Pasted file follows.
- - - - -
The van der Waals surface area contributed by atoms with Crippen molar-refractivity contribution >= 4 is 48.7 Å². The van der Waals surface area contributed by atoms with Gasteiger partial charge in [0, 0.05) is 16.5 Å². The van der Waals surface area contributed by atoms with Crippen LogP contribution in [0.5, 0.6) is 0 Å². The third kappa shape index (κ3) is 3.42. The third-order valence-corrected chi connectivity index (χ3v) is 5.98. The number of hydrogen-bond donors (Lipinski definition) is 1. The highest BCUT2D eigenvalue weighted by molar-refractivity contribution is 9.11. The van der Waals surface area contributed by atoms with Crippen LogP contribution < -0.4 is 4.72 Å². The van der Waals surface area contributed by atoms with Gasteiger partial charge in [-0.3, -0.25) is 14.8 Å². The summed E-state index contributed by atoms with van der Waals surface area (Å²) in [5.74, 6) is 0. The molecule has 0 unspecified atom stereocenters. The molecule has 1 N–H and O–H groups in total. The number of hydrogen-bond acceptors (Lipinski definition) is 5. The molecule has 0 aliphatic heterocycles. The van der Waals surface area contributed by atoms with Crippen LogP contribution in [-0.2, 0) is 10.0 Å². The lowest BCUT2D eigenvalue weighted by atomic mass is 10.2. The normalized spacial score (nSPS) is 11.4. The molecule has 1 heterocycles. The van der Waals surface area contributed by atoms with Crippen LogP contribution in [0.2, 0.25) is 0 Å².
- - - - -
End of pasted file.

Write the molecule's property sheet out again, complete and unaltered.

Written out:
The van der Waals surface area contributed by atoms with Crippen molar-refractivity contribution >= 4 is 48.7 Å². The van der Waals surface area contributed by atoms with Gasteiger partial charge in [0, 0.05) is 16.5 Å². The van der Waals surface area contributed by atoms with Crippen LogP contribution in [0.5, 0.6) is 0 Å². The third kappa shape index (κ3) is 3.42. The third-order valence-corrected chi connectivity index (χ3v) is 5.98. The number of hydrogen-bond donors (Lipinski definition) is 1. The highest BCUT2D eigenvalue weighted by molar-refractivity contribution is 9.11. The van der Waals surface area contributed by atoms with Crippen LogP contribution < -0.4 is 4.72 Å². The van der Waals surface area contributed by atoms with Gasteiger partial charge in [-0.3, -0.25) is 14.8 Å². The summed E-state index contributed by atoms with van der Waals surface area (Å²) in [5.74, 6) is 0. The molecule has 0 unspecified atom stereocenters. The molecule has 1 N–H and O–H groups in total. The number of hydrogen-bond acceptors (Lipinski definition) is 5. The molecule has 0 aliphatic heterocycles. The van der Waals surface area contributed by atoms with Crippen LogP contribution in [-0.2, 0) is 10.0 Å². The lowest BCUT2D eigenvalue weighted by atomic mass is 10.2. The normalized spacial score (nSPS) is 11.4. The molecule has 1 heterocycles. The van der Waals surface area contributed by atoms with Crippen LogP contribution in [0.2, 0.25) is 0 Å².